The Mediterranean diet is a style of eating that follows the contours of the geography and climate of a specific region. The area encompassed by this nutritional plan includes southern Europe, northern Africa, and western Asia. A balanced diet with plenty of plant-based foods, including vegetables, whole grains, legumes (beans), fruit and nuts; fish and poultry in place of red meat; along with healthy fats from olives and olive oil make up most Mediterranean dishes.
A pioneering researcher into disease prevention through diet has compared following a Mediterranean-style eating pattern to taking a daily low dose aspirin tablet. Ancel Keys, PhD – known as the “father” of the now popular eating strategy – found that people who ate a typical variety of foods common to the Mediterranean diet had a much lower risk of dying from heart disease.
What You Eat Matters
As reported recently in the journal Circulation, Dr. Ruth Fretts, an associate physician at Brigham and Women’s Hospital in Boston, has discovered that eating like the Mediterraneans also helps to reduce stroke risk. “What was most surprising was that we were able to demonstrate these benefits even among people who did not achieve the target amounts of fish or plant foods consumed within this population,” she says.
According to Fretts, this is important because it shows what you eat matters more than how much you eat (the two components often both assessed together). Also, people can make changes throughout their whole lives rather than having to radically alter their diet immediately.
Decrease Chances of Developing Diseases with the Mediterranean Diet
The Mediterranean diet is the only dietary pattern that has been proven to help decrease the chances of developing chronic diseases and even treat existing conditions such as heart disease, high blood pressure and type II diabetes.
A commonly cited mantra is: “Eat food. Not too much. Mostly plants.” While it’s true that following a Mediterranean-style eating plan doesn’t mean subsisting on pasta alone, pasta dishes often do play a starring role in this balanced nutritional approach.
Mediterranean Diets Use Fresh Ingredients
At its core, this approach uses ingredients that are fresh and minimally processed, cooks meals from scratch using healthy preparation techniques such as grilling or poaching, and limits or eliminates processed foods, especially those with trans-fats.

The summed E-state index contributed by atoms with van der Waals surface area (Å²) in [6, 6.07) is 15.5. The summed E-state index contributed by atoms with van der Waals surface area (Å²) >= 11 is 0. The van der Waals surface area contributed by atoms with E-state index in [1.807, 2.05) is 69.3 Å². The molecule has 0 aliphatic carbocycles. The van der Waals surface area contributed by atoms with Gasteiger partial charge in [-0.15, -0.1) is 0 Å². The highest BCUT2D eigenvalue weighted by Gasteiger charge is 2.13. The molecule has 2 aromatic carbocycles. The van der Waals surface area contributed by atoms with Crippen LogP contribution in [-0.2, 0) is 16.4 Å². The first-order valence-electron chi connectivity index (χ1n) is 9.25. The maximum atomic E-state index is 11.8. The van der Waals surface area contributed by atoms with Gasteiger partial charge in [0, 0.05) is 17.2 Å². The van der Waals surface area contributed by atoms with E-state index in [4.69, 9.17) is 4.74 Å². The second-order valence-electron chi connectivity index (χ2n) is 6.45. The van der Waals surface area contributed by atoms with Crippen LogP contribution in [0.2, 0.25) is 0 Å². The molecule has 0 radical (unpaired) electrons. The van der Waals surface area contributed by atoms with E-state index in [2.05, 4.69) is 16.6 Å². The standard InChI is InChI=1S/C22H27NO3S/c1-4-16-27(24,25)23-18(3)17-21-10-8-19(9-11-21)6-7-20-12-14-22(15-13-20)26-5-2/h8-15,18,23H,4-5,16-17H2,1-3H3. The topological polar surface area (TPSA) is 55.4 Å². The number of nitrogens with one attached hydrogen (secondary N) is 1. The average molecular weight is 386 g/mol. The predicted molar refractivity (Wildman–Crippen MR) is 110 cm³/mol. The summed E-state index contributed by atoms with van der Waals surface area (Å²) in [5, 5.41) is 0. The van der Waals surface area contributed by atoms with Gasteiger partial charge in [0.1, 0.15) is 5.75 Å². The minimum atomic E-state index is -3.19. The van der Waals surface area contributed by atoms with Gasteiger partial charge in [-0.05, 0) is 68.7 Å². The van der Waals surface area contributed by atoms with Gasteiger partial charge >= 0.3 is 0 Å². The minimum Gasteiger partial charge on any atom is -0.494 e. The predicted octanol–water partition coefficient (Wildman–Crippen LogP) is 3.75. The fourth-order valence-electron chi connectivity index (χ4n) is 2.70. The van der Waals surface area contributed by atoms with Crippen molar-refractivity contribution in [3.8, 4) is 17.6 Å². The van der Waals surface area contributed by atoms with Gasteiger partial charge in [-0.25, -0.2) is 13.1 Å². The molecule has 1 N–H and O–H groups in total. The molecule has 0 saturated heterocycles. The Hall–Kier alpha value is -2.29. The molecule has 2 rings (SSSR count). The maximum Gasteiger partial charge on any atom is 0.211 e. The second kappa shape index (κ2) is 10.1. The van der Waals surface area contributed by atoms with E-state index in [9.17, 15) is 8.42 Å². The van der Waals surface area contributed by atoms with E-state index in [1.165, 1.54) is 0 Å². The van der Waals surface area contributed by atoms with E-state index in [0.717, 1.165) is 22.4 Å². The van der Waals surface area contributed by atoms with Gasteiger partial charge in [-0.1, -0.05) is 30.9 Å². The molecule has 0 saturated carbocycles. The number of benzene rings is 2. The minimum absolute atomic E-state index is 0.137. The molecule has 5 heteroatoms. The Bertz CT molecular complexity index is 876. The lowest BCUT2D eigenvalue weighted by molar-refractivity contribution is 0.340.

Since the Mediterranean diet is based on ingredients readily available in supermarkets rather than difficult-to-obtain specialty fare, it’s an easy way to improve your eating habits. You may find that you already follow many of the same practices without even realizing it. Try this egg waffle recipe to see how easy it is!
For example, if you avoid sugar and refined grains, then you’re well on your way to following a Mediterranean-style menu. The main steps towards adding this nutritious style of eating into your weekly routine are choosing healthy oils; increasing produce; including plenty of fish and poultry; using herbs instead of salt to flavor foods; and using red wine in moderation.
Recommended amounts for a healthy Mediterranean-style diet include:
- 2 1/2 cups of vegetables per day
- 1 whole fresh fruit per day
- 2 servings of whole grains per day
- 4 ounces of lean sources of protein (legumes, fish or poultry)
- 3 servings of healthy fats based on a 2000 calorie diet.
Olive Oil Paradox
In fact, the ” olive oil paradox” shows that despite high fat content, people who eat a Mediterranean-style diet tend to be healthier than those who don’t even though they typically have lower body weights.
This highlights the importance not only of what you eat but how much you eat since excess calories from any food source can lead to weight gain. In this case, the apparent contradiction is resolved since most people who use olive oil for cooking typically use far less than those who cook with butter or animal fat, even though the latter have lower calorie content per tablespoon.
Although it’s considered a high-fat diet, it’s actually moderate in protein which also helps keep blood sugar levels steady, promotes better heart health and makes you feel full longer. The recommended amount of protein is about half a gram per pound of body weight per day (or 15% of daily calories). That means that if you weigh 150 pounds, this would translate into 75 grams of protein.
You can get this amount by eating 8 ounces of fish, poultry or legumes at each of your 3 main meals. You’d also take in about 30 grams of protein if you ate a five-ounce piece of meat and a cup of cooked legumes – such as lentils, black beans or garbanzos – at dinner.
Of course, it’s not always possible to eat a perfect diet every day. The key is simply to fit these extras into your daily calorie budget rather than allowing them to derail your efforts altogether.